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Dustin's Review
Death to Smoochy (2002)
2 Stars

Directed by Danny DeVito
Cast: Edward Norton, Catherine Keener, Robin Williams, Danny DeVito, Jon Stewart, Harvey Fierstein, Pam Ferris, Michael Rispoli, Vincent Schiavelli
2002 – 103 minutes
Rated: Rated R (for violence, profanity, and sexual references).
Reviewed by Dustin Putman, March 29, 2002.

If unsuspecting parents take their children to see Danny DeVito's pitch black comedy, "Death to Smoochy," mistakenly believing it is about an innocent kiddie program, they'll be in for a horrible surprise. Vulgar, foul-mouthed, and violent, the film is a zany, skewed look at the not-pretty behind-the-scenes goings on of a kid's network.

Rainbow Randolph Smiley (Robin Williams) is the proud host of cable network Kidnet's most popular children's show, until he is caught illegally taking monetary bribes from parents to get their own kids on the program. In an effort to quickly replace his time slot with a new show, TV bosses Nora Wells (Catherine Keener) and Frank Stokes (Jon Stewart) turn to struggling performer Sheldon Mopes (Edward Norton), who instantly rises to stardom with his lovable character of Smoochy, a purple rhinoceros more than likely intended to remind one of Barney the Dinosaur. Sheldon, however, refuses to play by Kidnet's rules, insisting that Smoochy should not be a commercialized property, but a well-meaning, educational program. Meanwhile, Sheldon's sudden success puts Rainbow over the deep end, as he set out to sabotage the innocuous image of Smoochy.

While screenwriter Adam Resnick (2000's "Lucky Numbers") and director Danny DeVito's (2001's "What's the Worst That Could Happen?") goal is to make a cutthroat satire, they don't always aim high enough to elicit the intended laughs. Aside from a few sharp barbs at the expense of Barney and the Teletubbies, and a delirious song Smoochy sings to a group of children called, "My Stepdad's Not Mean, He's Just Adjusting," "Death to Smoochy" often appears to be holding itself back from truly breaking loose. Had Resnick finely tuned his script a little bit more, the results could have been incendiary. As is, the writing makes hints at its possible brilliant lunacy, but only tiptoes around the edges.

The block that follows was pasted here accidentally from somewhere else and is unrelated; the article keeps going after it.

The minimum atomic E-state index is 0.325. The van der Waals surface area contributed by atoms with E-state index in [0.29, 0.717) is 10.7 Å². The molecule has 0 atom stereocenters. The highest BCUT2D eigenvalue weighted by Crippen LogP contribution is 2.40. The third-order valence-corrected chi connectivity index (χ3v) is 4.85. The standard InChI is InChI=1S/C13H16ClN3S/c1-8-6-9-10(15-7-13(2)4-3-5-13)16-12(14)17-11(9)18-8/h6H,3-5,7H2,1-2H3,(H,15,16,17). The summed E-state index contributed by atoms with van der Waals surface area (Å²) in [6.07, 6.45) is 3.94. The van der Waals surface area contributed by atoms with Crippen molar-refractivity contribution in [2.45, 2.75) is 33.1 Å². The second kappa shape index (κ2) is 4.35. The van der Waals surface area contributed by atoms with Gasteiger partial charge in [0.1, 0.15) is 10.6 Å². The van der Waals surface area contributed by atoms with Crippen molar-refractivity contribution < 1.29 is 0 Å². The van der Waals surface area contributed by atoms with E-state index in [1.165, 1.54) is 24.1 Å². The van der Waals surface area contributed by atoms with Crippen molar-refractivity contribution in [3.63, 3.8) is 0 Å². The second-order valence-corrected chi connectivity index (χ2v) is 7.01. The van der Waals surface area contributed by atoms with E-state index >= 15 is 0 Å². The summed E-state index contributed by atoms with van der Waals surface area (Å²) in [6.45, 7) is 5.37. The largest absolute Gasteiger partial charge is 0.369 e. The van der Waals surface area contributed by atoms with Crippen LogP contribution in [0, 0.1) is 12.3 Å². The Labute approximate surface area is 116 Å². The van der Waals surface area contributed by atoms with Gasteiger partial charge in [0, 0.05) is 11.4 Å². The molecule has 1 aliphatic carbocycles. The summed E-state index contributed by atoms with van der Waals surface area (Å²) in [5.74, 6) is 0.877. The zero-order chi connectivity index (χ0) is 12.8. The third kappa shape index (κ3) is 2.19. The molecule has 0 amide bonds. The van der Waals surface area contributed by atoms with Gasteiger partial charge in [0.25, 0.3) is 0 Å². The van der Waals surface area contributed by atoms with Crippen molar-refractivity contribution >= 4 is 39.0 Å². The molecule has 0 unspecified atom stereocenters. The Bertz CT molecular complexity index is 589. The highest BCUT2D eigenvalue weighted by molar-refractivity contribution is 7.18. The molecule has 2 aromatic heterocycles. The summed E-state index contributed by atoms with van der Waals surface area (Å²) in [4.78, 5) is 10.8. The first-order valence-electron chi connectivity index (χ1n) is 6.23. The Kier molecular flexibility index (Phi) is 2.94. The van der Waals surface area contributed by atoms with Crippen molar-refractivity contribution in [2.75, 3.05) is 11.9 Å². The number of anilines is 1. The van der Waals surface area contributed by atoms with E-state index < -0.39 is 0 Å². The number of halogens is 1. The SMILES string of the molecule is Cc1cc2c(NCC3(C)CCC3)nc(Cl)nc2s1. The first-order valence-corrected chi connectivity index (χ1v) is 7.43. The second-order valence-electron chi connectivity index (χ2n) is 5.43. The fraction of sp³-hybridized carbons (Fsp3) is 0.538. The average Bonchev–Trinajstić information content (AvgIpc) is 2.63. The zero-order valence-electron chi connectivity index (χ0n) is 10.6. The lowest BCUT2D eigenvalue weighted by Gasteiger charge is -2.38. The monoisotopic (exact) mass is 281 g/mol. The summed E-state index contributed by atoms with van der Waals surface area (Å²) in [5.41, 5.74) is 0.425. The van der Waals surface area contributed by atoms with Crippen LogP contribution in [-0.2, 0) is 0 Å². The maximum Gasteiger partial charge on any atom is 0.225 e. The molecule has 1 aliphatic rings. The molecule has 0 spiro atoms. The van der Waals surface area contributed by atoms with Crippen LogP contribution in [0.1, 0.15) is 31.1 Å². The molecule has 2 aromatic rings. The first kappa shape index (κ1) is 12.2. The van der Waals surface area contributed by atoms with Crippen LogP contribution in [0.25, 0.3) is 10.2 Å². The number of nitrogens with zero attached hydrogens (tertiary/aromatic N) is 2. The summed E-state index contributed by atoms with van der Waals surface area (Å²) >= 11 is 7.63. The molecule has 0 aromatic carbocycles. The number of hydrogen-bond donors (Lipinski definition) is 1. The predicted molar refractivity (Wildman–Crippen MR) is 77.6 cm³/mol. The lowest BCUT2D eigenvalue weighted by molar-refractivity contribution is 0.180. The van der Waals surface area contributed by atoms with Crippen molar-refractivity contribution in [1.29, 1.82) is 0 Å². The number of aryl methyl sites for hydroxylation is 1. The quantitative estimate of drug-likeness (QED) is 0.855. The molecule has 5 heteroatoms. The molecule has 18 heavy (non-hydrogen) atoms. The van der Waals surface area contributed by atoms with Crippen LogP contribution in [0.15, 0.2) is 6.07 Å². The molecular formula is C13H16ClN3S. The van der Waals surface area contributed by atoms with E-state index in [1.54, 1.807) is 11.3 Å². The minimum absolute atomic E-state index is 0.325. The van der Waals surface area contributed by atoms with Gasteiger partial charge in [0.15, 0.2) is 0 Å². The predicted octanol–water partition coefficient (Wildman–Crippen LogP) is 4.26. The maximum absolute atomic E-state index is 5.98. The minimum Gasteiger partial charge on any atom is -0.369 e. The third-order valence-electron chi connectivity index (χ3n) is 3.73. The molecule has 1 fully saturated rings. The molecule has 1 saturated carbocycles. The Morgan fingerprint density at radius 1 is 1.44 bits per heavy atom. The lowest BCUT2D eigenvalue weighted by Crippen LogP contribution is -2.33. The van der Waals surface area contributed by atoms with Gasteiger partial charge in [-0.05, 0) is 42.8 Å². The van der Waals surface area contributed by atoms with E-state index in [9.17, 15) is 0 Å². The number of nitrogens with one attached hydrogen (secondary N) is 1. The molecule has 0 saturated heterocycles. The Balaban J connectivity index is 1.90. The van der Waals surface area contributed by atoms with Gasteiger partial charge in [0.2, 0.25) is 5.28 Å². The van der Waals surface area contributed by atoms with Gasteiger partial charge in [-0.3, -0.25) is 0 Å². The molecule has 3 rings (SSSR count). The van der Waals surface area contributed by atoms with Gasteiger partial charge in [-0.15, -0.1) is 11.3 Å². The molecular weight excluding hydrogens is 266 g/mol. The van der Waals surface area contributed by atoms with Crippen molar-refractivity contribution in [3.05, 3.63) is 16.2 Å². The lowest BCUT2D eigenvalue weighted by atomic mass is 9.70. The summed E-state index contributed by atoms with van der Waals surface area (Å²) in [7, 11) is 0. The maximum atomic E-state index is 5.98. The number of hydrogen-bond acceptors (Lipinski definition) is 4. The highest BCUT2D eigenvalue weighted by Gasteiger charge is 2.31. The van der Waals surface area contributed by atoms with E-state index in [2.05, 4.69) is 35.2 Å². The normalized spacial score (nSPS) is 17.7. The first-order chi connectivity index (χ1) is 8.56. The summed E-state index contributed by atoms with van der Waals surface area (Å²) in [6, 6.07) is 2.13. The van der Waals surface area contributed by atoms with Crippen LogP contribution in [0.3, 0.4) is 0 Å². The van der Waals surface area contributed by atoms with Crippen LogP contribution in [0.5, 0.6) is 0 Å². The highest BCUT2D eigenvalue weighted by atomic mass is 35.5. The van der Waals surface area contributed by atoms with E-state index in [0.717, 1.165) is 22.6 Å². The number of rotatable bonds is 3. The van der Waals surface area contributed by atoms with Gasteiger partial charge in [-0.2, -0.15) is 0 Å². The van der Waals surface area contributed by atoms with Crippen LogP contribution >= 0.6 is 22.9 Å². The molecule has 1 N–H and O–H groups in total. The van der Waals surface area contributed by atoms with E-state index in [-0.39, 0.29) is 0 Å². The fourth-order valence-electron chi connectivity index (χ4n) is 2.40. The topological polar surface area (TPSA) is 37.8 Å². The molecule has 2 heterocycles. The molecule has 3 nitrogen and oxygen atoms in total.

Still, "Death to Smoochy" is a generally crafty and always original motion picture, something fairly sporadic in today's bleak world of mainstream moviemaking. Reminiscent of DeVito's savage 1989 film, "The War of the Roses," this film is easily superior because it actually has a heart just beneath the surface. Whereas "The War of the Roses" was so nasty and meanspirited as to become genuinely unpleasant to watch, "Death to Smoochy" is sharper, wittier, and features an unforeseen redemptive conclusion. Even more thankfully, it is a masterpiece when placed aside another recent behind-the-scenes comedy of television programming, the terrible "Showtime."

The entire cast works as a strong, game ensemble, and anyone expecting Robin Williams (1999's "Bicentennial Man") to be the star attraction, as the ads and trailers are suggesting, will be disappointed. As the supporting character of psychotic Rainbow Randolph, Williams gives a wickedly good performance that makes you want to cheer his decision to finally make a movie outside the kid's movie market he has recently fallen victim to. This is Williams' big "F--- You!" to his worst critics, who have suggested he has gone soft for good.

Edward Norton (2001's "The Score"), as the honest Sheldon Mopes, has a less flashy role than Williams, but is given ample opportunity to test his own comic waters with the sequences set during the filming of the "Smoochy" show. As the bitch-who-turns-out-to-have-a-heart-of-gold, Nora, Catherine Keener (1999's "Being John Malkovich") is always a welcome addition to any film, and she is superb here. It's also nice to finally see her again playing someone with a few more emotional shades than just the "nasty" girl. Also making an appearance is Danny DeVito himself, playing Sheldon's possibly crooked agent, Burke.

On the basis of the premise and the picture's pacing, "Death to Smoochy" is a little sloppy. Luckily, whenever the movie starts to lose its way, it comes back with another inventive idea of plot development. The climax, set during a strikingly beautiful "Smoochy on Ice" show, plays out almost like an operatic tragedy. And the final moments bring a warmth to all three central figures--Sheldon, Nora, and Rainbow--that could never have been predicted. "Death to Smoochy" could have afforded another rewrite and a little more comedy to match its subjective darkness, but its downfalls are evened out by a creativity all too rarely seen at the movies.

©2002 by Dustin Putman

Dustin Putman